While this may have made sense as a strategy to aggressively replace coal years ago it no longer does as methane emissions mount and threaten to overwhelm this decade’s emissions reductions targets. The continued investment in methane infrastructure is partly the result of the various questionable arguments used for delay such as the responsibility to meet increasing consumer demand with fossil fuels; the lock-in of already existing infrastructure; and the immaturity of system and technology alternatives. Yet, robust arguments easily dispel the myth of methane as a climate-benign fossil fuel essential to a low carbon transition [10].

Over the past half century, a sustained marketing and communications campaign has resulted in public acceptance of the necessity of natural gas as a benign alternative to coal and oil at the same time that CO2 emissions from gas have risen faster than coal and oil, anthropogenic methane emissions are now 60% of the global total [11,12] and new sources of methane releases are discovered [13,14]. For example, recently it was shown that household emissions from kitchen gas ranges are a significant source of emissions. In the US, more than 40 million gas stoves emit methane through leakage and incomplete combustion with three quarters of emissions occurring while stoves are off [15].

While there has been substantial research accounting for leakage of methane along the supply chain including the ∼3 million miles of pipeline in the United States – there is very little about emissions in the home at the point of household consumption, so-called “post-meter” emissions. Narratives of delayism have taken advantage of this gap in general awareness about the consequences of household methane emissions and combustion to assert that natural gas is the very best low carbon alternative currently available. This is not accurate.

Today, in your own kitchen you can reduce emissions of a powerful greenhouse gas and improve your health and the health of your entire family. Every day, American families turn on gas-fired ranges and stoves and breathe in un-combusted methane and compounds formed during combustion including formaldehyde (CH2O) carbon monoxide (CO) and nitrogen oxides (NOx). This indoor pollution can lead to a range of negative health effects. In the US homeowners know to be concerned about lead paint and radon gas but there is very little awareness of the health consequences of natural gas. Electrification of heating, cooling and cooking would eliminate on-site combustion, reduce greenhouse gas emissions from the built environment and improve human health. We are fortunate to have market ready low and zero carbon alternatives to gas fired boilers and stoves already on the marketplace – heat pumps, household and district scale geothermal, for example (16).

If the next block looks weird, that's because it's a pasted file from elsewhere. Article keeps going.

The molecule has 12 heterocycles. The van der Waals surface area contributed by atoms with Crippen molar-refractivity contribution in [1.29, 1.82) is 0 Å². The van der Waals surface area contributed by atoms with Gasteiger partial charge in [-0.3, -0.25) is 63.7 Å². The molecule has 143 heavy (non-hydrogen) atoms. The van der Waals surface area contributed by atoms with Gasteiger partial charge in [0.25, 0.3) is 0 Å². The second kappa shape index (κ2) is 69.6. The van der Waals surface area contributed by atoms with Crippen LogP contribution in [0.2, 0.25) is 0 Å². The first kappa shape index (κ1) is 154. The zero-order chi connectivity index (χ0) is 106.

Climate denialists are realizing that greater acceptance of the science of climate change internationally and now in the US – including the acceptance that warming is due to human activities – has taken root and may continue to expand [17]. So, the strategy to block meaningful climate actions is shifting to skepticism about solutions. Delaysim is a particularly insidious and effective way in which to continue inaction on climate change. It is a strategy that needs to be aggressively opposed before it derails the climate actions critical to this decade and our future.

At the inaugural Climate Science Roundtable on Countering “Delayism” and Communicating the Urgency of Climate Action the White House committed to addressing the corrosive and insidious strategy of delayism that attacks creative, economically and technically viable, and broadly benevolent solutions.

Press release readout of the White House Climate Science Roundtable: https://www.whitehouse.gov/ostp/news-updates/2022/02/25/readout-of-white-house-climate-science-roundtable-on-countering-delayism-and-communicating-the-urgency-of-climate-action/